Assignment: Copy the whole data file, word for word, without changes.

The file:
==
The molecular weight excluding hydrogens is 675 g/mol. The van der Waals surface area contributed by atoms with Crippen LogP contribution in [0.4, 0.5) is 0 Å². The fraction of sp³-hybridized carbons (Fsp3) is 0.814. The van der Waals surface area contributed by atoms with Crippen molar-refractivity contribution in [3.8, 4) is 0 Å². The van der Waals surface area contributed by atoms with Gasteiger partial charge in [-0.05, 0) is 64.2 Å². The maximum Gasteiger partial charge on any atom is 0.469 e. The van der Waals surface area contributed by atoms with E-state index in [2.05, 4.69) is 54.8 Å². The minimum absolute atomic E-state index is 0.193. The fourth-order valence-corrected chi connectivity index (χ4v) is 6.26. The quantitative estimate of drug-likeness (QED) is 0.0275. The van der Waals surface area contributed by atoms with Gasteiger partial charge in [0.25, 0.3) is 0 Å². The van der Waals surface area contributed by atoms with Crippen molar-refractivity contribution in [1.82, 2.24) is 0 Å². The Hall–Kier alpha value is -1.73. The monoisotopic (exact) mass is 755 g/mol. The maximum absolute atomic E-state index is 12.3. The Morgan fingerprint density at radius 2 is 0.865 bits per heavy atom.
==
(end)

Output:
The molecular weight excluding hydrogens is 675 g/mol. The van der Waals surface area contributed by atoms with Crippen LogP contribution in [0.4, 0.5) is 0 Å². The fraction of sp³-hybridized carbons (Fsp3) is 0.814. The van der Waals surface area contributed by atoms with Crippen molar-refractivity contribution in [3.8, 4) is 0 Å². The van der Waals surface area contributed by atoms with Gasteiger partial charge in [-0.05, 0) is 64.2 Å². The maximum Gasteiger partial charge on any atom is 0.469 e. The van der Waals surface area contributed by atoms with E-state index in [2.05, 4.69) is 54.8 Å². The minimum absolute atomic E-state index is 0.193. The fourth-order valence-corrected chi connectivity index (χ4v) is 6.26. The quantitative estimate of drug-likeness (QED) is 0.0275. The van der Waals surface area contributed by atoms with Gasteiger partial charge in [0.25, 0.3) is 0 Å². The van der Waals surface area contributed by atoms with Crippen molar-refractivity contribution in [1.82, 2.24) is 0 Å². The Hall–Kier alpha value is -1.73. The monoisotopic (exact) mass is 755 g/mol. The maximum absolute atomic E-state index is 12.3. The Morgan fingerprint density at radius 2 is 0.865 bits per heavy atom.